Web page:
China is seeking assistance from the international community to ensure a safe G20 meeting in September, as the country faces what one official called the “grim task” of fighting terrorism.
Such assistance would include evaluations of the risk of attacks against world leaders who will come to China to attend the summit, and lists of possible terrorists and terrorist organizations that might be involved, according to the Ministry of Public Security.
“We’re facing a grim task infighting terrorism, and we hope participating countries will work together with Chinese police to ensure the safety of such large-scale meetings,” Hou Le, a senior official from the ministry’s Counterterrorism Bureau, said on Wednesday. Hou made the remark on the sidelines of a two-day meeting of foreign law enforcement liaison officers in Hangzhou, Zhejiang province.
Hangzhou will be the host city for this year’s G20 summit. Leaders and delegations from more than 20 countries and international organizations, such as the United States, Canada, Germany, France and Japan, will take part.
China hopes that police liaison officers from participating countries will offer a list of the names of international terrorist organizations and terrorists who might pose security threats to the G20 meeting or target their leaders or delegates. Risk assessments for possible attacks are also welcomed.
At the same time, China is willing to enhance intelligence exchanges and investigation of individual cases with the international community, according to the ministry.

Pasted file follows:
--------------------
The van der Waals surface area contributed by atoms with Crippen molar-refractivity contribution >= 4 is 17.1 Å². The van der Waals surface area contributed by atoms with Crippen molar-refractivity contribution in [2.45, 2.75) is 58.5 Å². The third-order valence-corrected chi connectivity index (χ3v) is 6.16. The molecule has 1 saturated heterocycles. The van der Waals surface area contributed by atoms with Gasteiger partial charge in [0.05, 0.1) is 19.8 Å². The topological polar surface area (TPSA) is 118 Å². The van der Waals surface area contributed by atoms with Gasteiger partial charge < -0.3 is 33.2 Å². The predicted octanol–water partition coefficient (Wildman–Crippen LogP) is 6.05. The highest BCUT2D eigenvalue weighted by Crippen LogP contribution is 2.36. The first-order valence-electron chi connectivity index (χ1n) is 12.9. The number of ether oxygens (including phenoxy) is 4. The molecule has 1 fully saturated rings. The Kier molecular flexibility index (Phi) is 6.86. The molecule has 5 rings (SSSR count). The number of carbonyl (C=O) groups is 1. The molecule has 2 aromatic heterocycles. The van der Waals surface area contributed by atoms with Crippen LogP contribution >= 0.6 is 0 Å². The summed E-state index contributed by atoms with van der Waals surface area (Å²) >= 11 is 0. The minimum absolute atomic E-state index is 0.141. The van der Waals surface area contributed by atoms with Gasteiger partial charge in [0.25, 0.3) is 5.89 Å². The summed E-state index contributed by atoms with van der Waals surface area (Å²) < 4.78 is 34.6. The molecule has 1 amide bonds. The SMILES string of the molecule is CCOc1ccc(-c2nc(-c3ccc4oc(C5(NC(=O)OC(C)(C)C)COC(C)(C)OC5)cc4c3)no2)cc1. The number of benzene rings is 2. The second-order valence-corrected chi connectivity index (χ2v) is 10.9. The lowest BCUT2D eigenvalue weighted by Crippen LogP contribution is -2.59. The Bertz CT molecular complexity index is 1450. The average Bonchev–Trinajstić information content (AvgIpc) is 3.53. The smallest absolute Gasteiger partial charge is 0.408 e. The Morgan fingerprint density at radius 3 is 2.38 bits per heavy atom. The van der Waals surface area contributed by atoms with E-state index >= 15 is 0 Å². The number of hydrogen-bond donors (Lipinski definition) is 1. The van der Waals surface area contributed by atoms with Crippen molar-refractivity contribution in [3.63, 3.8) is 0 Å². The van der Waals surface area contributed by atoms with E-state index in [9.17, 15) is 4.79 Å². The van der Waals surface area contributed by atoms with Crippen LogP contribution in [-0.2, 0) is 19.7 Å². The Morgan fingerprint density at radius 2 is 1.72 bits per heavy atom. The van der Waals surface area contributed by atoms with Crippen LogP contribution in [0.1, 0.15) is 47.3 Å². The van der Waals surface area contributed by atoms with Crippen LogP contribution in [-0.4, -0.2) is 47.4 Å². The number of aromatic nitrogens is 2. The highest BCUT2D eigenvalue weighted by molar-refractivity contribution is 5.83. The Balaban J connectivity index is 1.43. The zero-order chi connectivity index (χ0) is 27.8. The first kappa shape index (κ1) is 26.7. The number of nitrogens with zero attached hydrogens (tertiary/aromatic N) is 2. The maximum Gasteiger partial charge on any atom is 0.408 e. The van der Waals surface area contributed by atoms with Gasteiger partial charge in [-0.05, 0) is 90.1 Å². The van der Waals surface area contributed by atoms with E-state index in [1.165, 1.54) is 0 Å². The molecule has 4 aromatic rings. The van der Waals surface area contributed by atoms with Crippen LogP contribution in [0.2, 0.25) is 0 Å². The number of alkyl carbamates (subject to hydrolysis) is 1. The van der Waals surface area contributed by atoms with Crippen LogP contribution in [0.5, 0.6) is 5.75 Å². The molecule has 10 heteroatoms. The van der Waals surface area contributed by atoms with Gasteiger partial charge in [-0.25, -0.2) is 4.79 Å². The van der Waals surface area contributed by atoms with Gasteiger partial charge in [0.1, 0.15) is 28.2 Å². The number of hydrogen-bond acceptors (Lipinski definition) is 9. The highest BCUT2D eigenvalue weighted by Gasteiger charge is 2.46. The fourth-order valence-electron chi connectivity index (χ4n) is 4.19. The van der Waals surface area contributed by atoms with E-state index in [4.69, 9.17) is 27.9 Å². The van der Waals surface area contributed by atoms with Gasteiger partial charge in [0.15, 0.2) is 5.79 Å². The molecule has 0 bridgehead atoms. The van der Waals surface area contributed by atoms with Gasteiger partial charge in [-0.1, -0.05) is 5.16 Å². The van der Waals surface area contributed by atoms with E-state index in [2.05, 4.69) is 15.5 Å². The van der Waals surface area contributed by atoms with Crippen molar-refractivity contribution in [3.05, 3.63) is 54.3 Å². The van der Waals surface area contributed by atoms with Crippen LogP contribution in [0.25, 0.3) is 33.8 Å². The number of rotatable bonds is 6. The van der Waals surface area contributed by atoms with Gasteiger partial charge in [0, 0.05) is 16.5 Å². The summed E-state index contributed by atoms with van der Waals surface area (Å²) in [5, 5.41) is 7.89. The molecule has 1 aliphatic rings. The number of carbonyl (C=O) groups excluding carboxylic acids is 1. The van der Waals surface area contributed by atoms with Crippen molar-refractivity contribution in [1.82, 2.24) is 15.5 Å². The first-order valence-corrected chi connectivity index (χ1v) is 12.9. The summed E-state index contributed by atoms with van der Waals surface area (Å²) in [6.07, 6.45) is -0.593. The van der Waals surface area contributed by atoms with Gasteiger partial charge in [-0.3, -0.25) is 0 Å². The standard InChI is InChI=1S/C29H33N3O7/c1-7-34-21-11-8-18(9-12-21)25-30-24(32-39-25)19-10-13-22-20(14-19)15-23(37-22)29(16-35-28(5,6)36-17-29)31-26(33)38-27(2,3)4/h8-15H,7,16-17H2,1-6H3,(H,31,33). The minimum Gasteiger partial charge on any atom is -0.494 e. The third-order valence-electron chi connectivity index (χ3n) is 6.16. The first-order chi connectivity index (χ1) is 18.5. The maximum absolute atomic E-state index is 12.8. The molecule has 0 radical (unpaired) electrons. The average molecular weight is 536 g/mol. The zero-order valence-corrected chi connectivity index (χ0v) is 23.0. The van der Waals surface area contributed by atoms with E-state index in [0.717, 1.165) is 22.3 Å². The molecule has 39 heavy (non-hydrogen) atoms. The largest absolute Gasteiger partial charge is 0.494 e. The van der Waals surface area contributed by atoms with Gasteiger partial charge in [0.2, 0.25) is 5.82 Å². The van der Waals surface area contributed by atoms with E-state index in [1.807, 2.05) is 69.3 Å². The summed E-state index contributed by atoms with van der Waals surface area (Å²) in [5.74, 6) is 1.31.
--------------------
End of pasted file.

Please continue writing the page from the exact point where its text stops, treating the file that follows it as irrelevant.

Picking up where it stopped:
“Grasping international intelligence, making national assessments and close personal protection of important leaders are considered the priority for the prevention of terror attacks for large-scale international conferences such as the G20 summit,” said Thorsten Boelts, a liaison officer from Germany who is based in Beijing and attended the Hangzhou meeting.
Hou from the Counterterrorism Bureau said that although China has made progress in combating terrorism in recent years, the country is faced with real terrorist threats.
Hundreds of members of the East Turkestan Islamic Movement, an organization labeled as a terrorist group by the United Nations in 2002, are receiving military training in Syria and Afghanistan. They might come or return to China to launch attacks, according to the ministry.
The Islamic State group is another threat to China, and Southeast Asia has become a key area in which IS publicizes information, recruits members and launders money, posing serious risks to regional safety and stability, according to the ministry.
Police intelligence shows that some Syrian and Iraqi passports have been stolen, and terrorists might use them to illegally cross China’s borders, it added.